Snack stick casings extremely tough
We recently visited the Waltons West store in Wichita and purchased the jalapeño snack stick mix, several spices, hi temp cheese, and a small stuffer. Enough for 25lb of snack sticks.
I already had some brand XXX edible collagen snack stick casings from a name brand supplier at the house so decided to use them instead of buying more.
Using ground elk with 10% pork fat added at the processor, decided to add some cheap pork sausage for additional fat content and seasoning.
After cooking on the Traeger, monitoring the internal temps with a blue tooth thermometer, brought them in and cooled in an ice bath according to instructions.
Conclusion: I wish we didn’t add the cheap sausage. The flavor was of excess fat, not meat/seasonings.
The edible collagen casings ended up extremely tough. So tough they are just about not able to be eaten. Why so tough?
The casings could have just been dried out, or coming from another supplier, who knows how long they were on the shelf before they were sold to you. That would be one reason I’d recommend our casings. The casings that come from us are also the same high quality casings that commercial meat processors are using, whereas the casings from another retailer many times can be a lower quality and cheaper casing.
If one was to assume the quality of casings was not an issue, case hardening (tough exterior and casing) is typically a result of cooking temperatures. Sometimes it is from cooking at too high of a temp, or simply increasing the cooking temp too quickly. Adding a water pan to the smoker to help increase humidity and avoid a dry/hot heat can help as well. We recommend starting out the cooking with a low and slow incremental rise in temps (recommended cook cycle is 125F for 1 hour, 140F for 1 hour, 155F for 2 hours, then finally 175F until the internal meat temp is 160F). If you can’t hit some of those lower temps, keep the smoker as low as possible to start and don’t increase the temps past 200F.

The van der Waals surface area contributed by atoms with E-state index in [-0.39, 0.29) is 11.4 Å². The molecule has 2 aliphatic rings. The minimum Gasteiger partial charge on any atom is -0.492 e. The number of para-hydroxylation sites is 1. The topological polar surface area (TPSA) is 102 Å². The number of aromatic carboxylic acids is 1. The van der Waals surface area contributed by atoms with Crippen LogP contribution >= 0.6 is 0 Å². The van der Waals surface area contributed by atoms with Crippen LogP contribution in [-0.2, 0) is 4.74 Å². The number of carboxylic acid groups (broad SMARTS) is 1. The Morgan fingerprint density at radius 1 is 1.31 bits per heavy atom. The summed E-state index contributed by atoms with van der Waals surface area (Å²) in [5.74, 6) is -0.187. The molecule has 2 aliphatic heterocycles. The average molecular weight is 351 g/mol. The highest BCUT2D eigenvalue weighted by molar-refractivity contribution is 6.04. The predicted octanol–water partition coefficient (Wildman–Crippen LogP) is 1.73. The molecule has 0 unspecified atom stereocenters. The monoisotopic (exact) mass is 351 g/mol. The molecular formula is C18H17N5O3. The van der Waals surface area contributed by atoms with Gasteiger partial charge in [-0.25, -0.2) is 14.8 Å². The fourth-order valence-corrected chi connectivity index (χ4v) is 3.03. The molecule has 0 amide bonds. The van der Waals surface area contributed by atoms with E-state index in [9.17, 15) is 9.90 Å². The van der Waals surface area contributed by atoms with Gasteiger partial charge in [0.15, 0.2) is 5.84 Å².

Those are at least a few ideas to start with. If you don’t think the cooking process was the issue, let us know what your approximate cook cycle was, and we can help brainstorm further from there!
I'll have to admit the casings were old. Probably well over a year at our house, and no telling how long they were hanging in the store. Pretty tough getting them on the stuffer tube even when coated with some vegetable oil.
Next batch will be with fresh casings.
As a general rule of thumb, we highly discourage using vegetable oil for anything involved with meat processing.
It can ultimately cause more problems than it solves.
If you are using vegetable oil for lubricant to slide casings on the stuffing tube, that could be a portion of the problem in this specific case too. If you get oil on the casings, it can dry them out and almost fry them while smoking/cooking. It can at least cook them faster and dry them out though.
I’d say there is a good chance you reduce the casing issues you had by not using the vegetable oil.
What is recommended for a lube to get the casings on the stuffer tube if vegetable oil is not good?
Perhaps it was the old casings being the issue, but the casings were very difficult to get on the tube without some sort of lube. Bacon fat?
Bacon makes everything good! LOL.